Antsy Pants


One of the most significant common denominators among leaders is the responsibility of decision-making. Leaders are required to make decisions, often big, influential decisions, on a regular basis. Knowing how we make decisions is a crucial element to greater than leadership, and the force behind decision-making is usually motivation.

I love to study how people are motivated. I think this is one of the most instrumental elements of an individual’s leadership ability. One assessment I use frequently divides core motivation into five categories; power, personal performance, process, effect upon an object, and defined purpose. When it comes to my motivation, I’m the type who, once I’ve discerned a direction or affirmed a decision I have been mulling over I want immediate action. Green light – go! This woman does not like to wait. I am highly motivated to complete.

Yes, I am your classic antsy pants. Sure, I’ll take forever to make a decision, but once the decision has been made, I want to see changes occur immediately. As a leader, I waiver and falter when my plans are not carried out within the security of a specific time frame.

For me, the thought of having to wait on action steps ~ and the accompanying emotions and obstacles I instantly anticipate ~ usually equates to a lack of patience and an abundance of exasperation. I become irritated and intolerant. I try to fit square pegs in round holes, I cut corners, and I lean hard on those I lead. When I step back and look at the big picture, this is not the healthy leadership I’m working to demonstrate.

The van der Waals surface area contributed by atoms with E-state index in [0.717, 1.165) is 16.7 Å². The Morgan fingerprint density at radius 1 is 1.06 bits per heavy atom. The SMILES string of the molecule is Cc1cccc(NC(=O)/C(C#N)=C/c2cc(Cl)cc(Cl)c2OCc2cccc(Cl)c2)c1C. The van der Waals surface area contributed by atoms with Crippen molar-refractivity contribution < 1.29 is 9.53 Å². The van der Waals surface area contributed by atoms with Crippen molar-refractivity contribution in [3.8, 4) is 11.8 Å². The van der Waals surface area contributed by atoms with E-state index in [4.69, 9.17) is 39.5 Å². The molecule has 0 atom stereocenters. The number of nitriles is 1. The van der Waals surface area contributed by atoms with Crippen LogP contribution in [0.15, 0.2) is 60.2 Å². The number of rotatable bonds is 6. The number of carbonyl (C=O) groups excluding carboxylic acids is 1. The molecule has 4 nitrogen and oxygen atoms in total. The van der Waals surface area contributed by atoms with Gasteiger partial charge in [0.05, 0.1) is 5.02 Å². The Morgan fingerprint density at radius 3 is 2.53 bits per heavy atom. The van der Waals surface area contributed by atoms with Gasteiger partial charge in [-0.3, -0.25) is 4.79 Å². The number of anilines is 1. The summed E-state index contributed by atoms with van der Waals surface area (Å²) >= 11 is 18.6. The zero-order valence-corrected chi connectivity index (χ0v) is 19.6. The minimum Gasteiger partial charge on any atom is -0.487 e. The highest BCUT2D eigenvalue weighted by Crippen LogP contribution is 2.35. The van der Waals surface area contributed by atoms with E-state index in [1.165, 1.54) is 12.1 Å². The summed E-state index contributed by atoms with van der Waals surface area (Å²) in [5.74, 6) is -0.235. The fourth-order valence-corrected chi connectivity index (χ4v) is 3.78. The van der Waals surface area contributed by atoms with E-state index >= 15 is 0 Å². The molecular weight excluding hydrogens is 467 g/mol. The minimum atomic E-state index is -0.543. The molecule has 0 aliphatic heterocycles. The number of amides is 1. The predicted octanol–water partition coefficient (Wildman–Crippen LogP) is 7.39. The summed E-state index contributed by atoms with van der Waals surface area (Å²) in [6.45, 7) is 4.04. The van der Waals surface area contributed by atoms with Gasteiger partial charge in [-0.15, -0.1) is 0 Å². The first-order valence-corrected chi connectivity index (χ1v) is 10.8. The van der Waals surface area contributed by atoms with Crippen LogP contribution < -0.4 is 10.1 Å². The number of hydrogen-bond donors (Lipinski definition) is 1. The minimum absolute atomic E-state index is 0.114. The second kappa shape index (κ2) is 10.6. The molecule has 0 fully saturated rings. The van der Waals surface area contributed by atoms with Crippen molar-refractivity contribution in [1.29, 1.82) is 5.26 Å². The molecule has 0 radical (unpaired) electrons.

There’s a reason the proverb says, “Patience is a virtue” and in Aesop’s fable “slow and steady wins the race.” Patient leaders don’t make rash decisions. They take the time to seek input from others, to learn their environment, to study the climate that is or would be impacted by their choices. And when the time comes to move forward with their decision, they do so with confidence.

It seems to me that our current culture values quick and easy or fast and furious over deliberate and, frankly, informed. In the Information Age we've been programmed to believe the answers are right at our fingertips. We have eliminated the art of observation, education, and experience; all qualities of a patient leader. Instead, we take for truth what’s presented immediately in front of us.

Patient leaders see the lack of immediate clarity as an opportunity not a burden. They value learning and listening. So, instead of being antsy try committing yourself to being grateful (an excellent antidote for anxiety); grateful for the opportunity to demonstrate excellence and preparation, grateful for the time to engage your community, and grateful for the chance to exhibit strength and resolve.

Deb Gorton